Judicial Notice (09.23.23): Where Is The Love?
A celebrity professor's surprising engagement, Judge Newman's troubling suspension, Wachtell's exciting hire, and other legal news from the week that was.
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Now, on to the news.
Lawyer of the Week: Merrick Garland.
On Wednesday, Attorney General Merrick Garland testified at an oversight hearing before the House Judiciary Committee—and sparks flew. As you can see from the Washington Post’s video compilation of testimony highlights, he wasn’t afraid to mix it up with Republicans, who predictably grilled him about Hunter Biden—which he predictably declined to discuss. Instead, throughout his testimony, Garland stressed the integrity and independence of the U.S. Department of Justice (DOJ), emphatically stating that he is “not the president’s lawyer”—and, at the same time, “not Congress’s prosecutor” either. (Reinforcing this theme is the Biden DOJ’s indictment of a prominent Democratic politician, Senator Robert Menendez, discussed in more detail below as Litigation of the Week.)
The nearly six hours of hearings weren’t fun for Garland, and by the end, his voice was “reduced to a ragged whisper,” in the words of Glenn Thrush of the New York Times. But on the whole, I think the proceedings went well for the AG. The Republicans didn’t emerge with any major “gotcha” exchanges, and the most viral clip was probably Garland responding angrily when Representative Jeff Van Drew (R-N.J.) insinuated that Garland and the DOJ were prejudiced against conservative Catholics. Said Garland, whose family fled Europe because of antisemitism and the Holocaust, “The idea that someone with my family background would discriminate against any religion is so outrageous—absurd!”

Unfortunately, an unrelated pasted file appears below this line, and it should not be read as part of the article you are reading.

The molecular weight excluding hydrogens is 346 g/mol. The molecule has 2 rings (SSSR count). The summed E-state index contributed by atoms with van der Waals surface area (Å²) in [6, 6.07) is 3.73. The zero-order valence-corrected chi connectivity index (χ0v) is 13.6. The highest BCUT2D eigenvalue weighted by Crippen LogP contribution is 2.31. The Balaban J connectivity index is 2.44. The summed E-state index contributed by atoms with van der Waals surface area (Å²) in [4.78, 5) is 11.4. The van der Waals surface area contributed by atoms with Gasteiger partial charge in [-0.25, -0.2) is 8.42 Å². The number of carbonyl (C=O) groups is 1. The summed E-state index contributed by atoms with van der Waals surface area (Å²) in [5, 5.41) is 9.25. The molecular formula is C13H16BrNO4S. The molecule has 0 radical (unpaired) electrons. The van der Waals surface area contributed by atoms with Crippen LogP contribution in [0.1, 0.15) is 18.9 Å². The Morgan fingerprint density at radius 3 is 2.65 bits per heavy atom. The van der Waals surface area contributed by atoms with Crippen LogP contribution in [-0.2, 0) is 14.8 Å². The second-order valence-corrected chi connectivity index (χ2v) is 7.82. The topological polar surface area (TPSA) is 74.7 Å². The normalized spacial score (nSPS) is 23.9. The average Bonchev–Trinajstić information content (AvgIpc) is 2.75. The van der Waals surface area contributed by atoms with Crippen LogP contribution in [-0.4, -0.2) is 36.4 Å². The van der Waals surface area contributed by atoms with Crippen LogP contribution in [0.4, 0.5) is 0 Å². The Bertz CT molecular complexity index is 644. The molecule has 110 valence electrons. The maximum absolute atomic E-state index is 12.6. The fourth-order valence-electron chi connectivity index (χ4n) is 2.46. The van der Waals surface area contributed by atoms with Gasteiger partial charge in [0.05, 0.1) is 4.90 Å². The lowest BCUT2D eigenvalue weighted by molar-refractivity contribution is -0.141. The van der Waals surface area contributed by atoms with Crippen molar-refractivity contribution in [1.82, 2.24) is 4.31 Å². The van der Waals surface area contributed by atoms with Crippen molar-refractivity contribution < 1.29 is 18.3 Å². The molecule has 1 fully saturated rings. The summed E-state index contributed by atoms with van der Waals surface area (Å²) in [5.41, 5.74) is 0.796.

In past appearances on Capitol Hill, Attorney General Garland, a D.C. Circuit judge for decades before becoming AG, conducted himself very… judiciously. This time around, he was impatient, irascible, and indignant—and I think it worked. He seems to now realize that unlike the genteel judiciary, denizens of Capitol Hill don’t play by Marquess of Queensberry rules, and he must respond accordingly.
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